UPDATE: This post was updated at 2:15 p.m. to reflect new information obtained by the Huffington Post regarding an ongoing investigation into these matters.
An arm of the Federal Reserve, then led by now-Treasury Secretary Timothy Geithner, told bailed-out insurance giant AIG to withhold key details from the public about overpayments that put billions of extra tax dollars in the coffers of major Wall Street firms, most notably Goldman Sachs.
The sordid tale unfolds in a series of e-mails between the company and the New York Fed obtained by Rep. Darrell Issa (R-CA), the ranking member of the House Committee on Oversight and Government Reform, and first publicly disclosed by Bloomberg News.
The matter is the subject of an "ongoing review" by the Office of the Special Inspector General for the Troubled Asset Relief Program (SIGTARP), communications director Kristine Belisle said in an e-mail to the Huffington Post. SIGTARP is headed by Neil M. Barofsky, a former federal prosecutor.
Taxpayers have committed about $182 billion to AIG. The under-regulated firm developed and sold complicated derivatives products without having adequate capital in place if those bets went bad, which they eventually did. The firm nearly single-handedly wrecked the entire financial system.
After the firm was given a taxpayer-funded backstop, one of its most controversial acts was to repay banks at 100 cents on the dollar for what was by that point nearly worthless insurance the banks had bought from AIG, known as credit-default swaps.
A brutal report issued in November by a government watchdog disclosed that AIG had actually been trying to negotiate better terms with the banks until - guess what? -- the New York Fed stepped in. The report held Geithner personally responsible, and led to renewed questions about his fitness for the job.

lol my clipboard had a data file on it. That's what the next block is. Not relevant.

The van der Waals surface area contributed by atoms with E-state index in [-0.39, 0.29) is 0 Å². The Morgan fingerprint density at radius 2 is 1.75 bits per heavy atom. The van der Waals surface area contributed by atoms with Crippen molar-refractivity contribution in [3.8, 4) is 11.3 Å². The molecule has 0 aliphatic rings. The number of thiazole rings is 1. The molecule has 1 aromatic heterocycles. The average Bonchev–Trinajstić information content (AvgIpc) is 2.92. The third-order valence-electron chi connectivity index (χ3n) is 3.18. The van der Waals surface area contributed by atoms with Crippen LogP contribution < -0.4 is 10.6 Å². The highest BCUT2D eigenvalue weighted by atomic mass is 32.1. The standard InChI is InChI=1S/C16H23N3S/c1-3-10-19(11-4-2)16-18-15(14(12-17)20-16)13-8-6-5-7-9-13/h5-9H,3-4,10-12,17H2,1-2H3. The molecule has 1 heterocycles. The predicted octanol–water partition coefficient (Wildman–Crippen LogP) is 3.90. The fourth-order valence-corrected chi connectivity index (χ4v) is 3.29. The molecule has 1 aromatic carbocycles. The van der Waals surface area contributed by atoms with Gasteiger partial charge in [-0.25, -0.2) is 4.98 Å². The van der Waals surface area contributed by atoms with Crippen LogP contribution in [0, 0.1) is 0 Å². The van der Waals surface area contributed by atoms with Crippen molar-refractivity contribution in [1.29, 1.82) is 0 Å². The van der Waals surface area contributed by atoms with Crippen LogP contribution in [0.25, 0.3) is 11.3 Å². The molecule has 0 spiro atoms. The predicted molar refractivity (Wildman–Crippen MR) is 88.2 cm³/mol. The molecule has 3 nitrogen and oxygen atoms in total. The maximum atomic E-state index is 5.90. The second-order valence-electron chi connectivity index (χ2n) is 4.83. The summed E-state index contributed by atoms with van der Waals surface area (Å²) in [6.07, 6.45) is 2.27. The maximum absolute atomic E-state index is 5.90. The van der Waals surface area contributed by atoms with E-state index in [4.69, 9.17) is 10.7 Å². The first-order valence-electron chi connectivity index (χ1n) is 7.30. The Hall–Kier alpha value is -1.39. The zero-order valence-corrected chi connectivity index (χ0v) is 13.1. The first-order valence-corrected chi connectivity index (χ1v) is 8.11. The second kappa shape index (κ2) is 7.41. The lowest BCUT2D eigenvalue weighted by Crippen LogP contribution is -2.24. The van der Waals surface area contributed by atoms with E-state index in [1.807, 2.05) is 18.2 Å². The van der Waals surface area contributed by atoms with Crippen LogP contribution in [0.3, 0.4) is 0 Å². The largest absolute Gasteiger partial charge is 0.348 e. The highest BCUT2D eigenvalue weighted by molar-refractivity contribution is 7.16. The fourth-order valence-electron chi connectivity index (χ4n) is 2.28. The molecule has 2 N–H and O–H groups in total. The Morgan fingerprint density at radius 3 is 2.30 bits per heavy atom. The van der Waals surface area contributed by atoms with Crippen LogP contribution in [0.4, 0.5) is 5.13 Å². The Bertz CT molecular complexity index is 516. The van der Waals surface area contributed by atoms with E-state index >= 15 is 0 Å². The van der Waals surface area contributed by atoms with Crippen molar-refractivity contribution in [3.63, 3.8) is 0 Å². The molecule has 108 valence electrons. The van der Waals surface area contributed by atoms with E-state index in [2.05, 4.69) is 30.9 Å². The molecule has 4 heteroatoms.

Now it turns out Geithner's people told AIG to delete references on draft regulatory filings to the sweetheart deals. And AIG then excluded any mention of them in its December 2008 filing with the Securities and Exchange Commission, keeping the information hidden from investors and the public.
"It appears that the New York Fed deliberately pressured AIG to restrict and delay the disclosure of important information to the SEC," Issa said in a statement. "The American taxpayers, who own approximately 80% of AIG, deserve full and complete disclosure under our nation's securities laws, not the withholding of politically inconvenient information.
"This news ought to serve as a cautionary tale to those who advocate giving the Federal Reserve even more power over the U.S. economy. The lack of transparency and accountability is disturbing enough, but the outstanding question that remains is why the [New York Fed] didn't fight for a better deal for the American taxpayer. Clearly, the New York Fed wanted to suppress details and limit disclosure of the counterparty deal from the American people -- the only question is why?"